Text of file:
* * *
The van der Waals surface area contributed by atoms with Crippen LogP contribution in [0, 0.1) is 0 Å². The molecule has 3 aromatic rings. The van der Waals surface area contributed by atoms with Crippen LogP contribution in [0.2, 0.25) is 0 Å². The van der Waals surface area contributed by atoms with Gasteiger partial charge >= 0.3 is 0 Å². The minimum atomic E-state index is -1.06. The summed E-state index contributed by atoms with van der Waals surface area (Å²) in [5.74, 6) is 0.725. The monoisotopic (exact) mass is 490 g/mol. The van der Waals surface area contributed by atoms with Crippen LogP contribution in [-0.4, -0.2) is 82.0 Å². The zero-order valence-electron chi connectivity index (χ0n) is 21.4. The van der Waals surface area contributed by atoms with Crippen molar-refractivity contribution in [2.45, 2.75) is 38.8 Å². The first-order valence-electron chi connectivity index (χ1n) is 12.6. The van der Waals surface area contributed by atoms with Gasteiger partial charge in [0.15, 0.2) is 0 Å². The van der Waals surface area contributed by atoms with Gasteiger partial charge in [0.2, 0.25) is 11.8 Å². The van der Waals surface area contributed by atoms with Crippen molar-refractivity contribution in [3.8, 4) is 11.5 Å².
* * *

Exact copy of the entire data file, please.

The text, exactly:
The van der Waals surface area contributed by atoms with Crippen LogP contribution in [0, 0.1) is 0 Å². The molecule has 3 aromatic rings. The van der Waals surface area contributed by atoms with Crippen LogP contribution in [0.2, 0.25) is 0 Å². The van der Waals surface area contributed by atoms with Gasteiger partial charge >= 0.3 is 0 Å². The minimum atomic E-state index is -1.06. The summed E-state index contributed by atoms with van der Waals surface area (Å²) in [5.74, 6) is 0.725. The monoisotopic (exact) mass is 490 g/mol. The van der Waals surface area contributed by atoms with Crippen LogP contribution in [-0.4, -0.2) is 82.0 Å². The zero-order valence-electron chi connectivity index (χ0n) is 21.4. The van der Waals surface area contributed by atoms with Crippen molar-refractivity contribution in [2.45, 2.75) is 38.8 Å². The first-order valence-electron chi connectivity index (χ1n) is 12.6. The van der Waals surface area contributed by atoms with Gasteiger partial charge in [0.15, 0.2) is 0 Å². The van der Waals surface area contributed by atoms with Gasteiger partial charge in [0.2, 0.25) is 11.8 Å². The van der Waals surface area contributed by atoms with Crippen molar-refractivity contribution in [3.8, 4) is 11.5 Å².